Invading Britain, scrapping for territory, chasing out the Vikings you can be forgiven for thinking that the early history of England is all about blood and guts and the charismatic male. But surprisingly, Anglo-Saxon women played a leading role in the... (by Blackleaf)
Sep 13th, 2016 by Blackleaf last post
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Roman road from London to the coast is discovered
Between 43 and 410 AD, the Roman army created 2,000 miles (3,200km) of surfaced roads across the UK. Now a snapshot of this part of history has been discovered, in the form of a pristine section of Roman road dating back almost 2,000 years. The... (by Blackleaf)
Sep 13th, 2016 by Blackleaf last post
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Will a SECOND King be found in a car park?
After King Henry I passed away in 1135 in Normandy, his body was brought to Reading Abbey in Berkshire and buried in its high altar. But the abbey was destroyed in 1539 during the Dissolution of the Monasteries and it is unknown whether Henry's ruins... (by Blackleaf)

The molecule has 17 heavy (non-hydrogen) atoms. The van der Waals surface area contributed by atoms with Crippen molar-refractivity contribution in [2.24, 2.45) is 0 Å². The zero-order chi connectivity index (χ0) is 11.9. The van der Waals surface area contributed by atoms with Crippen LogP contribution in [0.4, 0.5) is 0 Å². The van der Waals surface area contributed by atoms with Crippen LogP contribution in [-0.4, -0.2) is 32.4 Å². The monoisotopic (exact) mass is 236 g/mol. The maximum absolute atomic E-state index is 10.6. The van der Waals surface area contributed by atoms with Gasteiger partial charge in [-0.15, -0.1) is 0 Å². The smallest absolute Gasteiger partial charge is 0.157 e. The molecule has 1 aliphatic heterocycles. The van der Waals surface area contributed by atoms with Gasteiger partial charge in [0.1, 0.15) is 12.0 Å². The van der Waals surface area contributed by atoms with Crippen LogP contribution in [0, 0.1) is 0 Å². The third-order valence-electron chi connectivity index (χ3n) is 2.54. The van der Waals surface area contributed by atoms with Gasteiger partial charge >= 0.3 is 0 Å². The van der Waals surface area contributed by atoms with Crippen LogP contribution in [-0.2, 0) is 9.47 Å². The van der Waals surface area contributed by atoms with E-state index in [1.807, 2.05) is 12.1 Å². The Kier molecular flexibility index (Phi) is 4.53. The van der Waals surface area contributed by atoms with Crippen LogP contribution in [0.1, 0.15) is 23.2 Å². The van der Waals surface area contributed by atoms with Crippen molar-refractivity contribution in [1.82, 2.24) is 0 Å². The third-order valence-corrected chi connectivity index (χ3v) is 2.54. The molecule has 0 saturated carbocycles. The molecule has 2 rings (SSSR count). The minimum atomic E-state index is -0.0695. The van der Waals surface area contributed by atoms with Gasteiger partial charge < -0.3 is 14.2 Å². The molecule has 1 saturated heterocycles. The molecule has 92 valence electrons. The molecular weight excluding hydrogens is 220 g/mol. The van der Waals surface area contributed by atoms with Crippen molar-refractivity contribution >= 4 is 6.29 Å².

Sep 11th, 2016 by Blackleaf last post
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Queen Victoria timeline: 10 milestones in the monarch’s life
Ten major milestones of Queen Victoria's life and reign... Queen Victoria timeline: 10 milestones in the monarchs life From a determined young princess to a dumpy widow dressed in black, Queen Victoria witnessed immense change over the course of... (by Blackleaf)
Sep 11th, 2016 by Blackleaf last post
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Hadrian's Wall and Tower of London in 360°
360 views of Hadrian's Wall and the Tower of London... Hadrian's Wall A stretch of Hadrian's Wall at Walton's Crags in Northumberland ... (by Blackleaf)